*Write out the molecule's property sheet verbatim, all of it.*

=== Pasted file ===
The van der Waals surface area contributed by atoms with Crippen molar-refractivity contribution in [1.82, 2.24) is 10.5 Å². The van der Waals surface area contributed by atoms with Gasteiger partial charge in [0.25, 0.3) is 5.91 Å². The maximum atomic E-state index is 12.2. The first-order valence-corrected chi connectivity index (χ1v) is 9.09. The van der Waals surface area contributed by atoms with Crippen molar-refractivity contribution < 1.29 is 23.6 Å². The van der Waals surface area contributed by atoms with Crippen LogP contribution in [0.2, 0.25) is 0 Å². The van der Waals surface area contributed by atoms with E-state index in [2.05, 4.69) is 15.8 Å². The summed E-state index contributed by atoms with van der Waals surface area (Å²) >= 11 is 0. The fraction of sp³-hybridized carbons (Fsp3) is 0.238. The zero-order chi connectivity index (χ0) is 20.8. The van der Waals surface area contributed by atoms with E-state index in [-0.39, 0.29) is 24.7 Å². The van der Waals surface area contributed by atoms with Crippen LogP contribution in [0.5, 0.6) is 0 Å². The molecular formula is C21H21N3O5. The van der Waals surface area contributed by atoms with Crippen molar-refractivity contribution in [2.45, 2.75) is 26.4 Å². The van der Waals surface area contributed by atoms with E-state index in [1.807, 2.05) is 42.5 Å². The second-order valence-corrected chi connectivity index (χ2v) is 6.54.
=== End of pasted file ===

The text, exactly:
The van der Waals surface area contributed by atoms with Crippen molar-refractivity contribution in [1.82, 2.24) is 10.5 Å². The van der Waals surface area contributed by atoms with Gasteiger partial charge in [0.25, 0.3) is 5.91 Å². The maximum atomic E-state index is 12.2. The first-order valence-corrected chi connectivity index (χ1v) is 9.09. The van der Waals surface area contributed by atoms with Crippen molar-refractivity contribution < 1.29 is 23.6 Å². The van der Waals surface area contributed by atoms with Crippen LogP contribution in [0.2, 0.25) is 0 Å². The van der Waals surface area contributed by atoms with E-state index in [2.05, 4.69) is 15.8 Å². The summed E-state index contributed by atoms with van der Waals surface area (Å²) >= 11 is 0. The fraction of sp³-hybridized carbons (Fsp3) is 0.238. The zero-order chi connectivity index (χ0) is 20.8. The van der Waals surface area contributed by atoms with E-state index in [-0.39, 0.29) is 24.7 Å². The van der Waals surface area contributed by atoms with Crippen LogP contribution in [0.5, 0.6) is 0 Å². The molecular formula is C21H21N3O5. The van der Waals surface area contributed by atoms with Crippen molar-refractivity contribution in [2.45, 2.75) is 26.4 Å². The van der Waals surface area contributed by atoms with E-state index in [1.807, 2.05) is 42.5 Å². The second-order valence-corrected chi connectivity index (χ2v) is 6.54.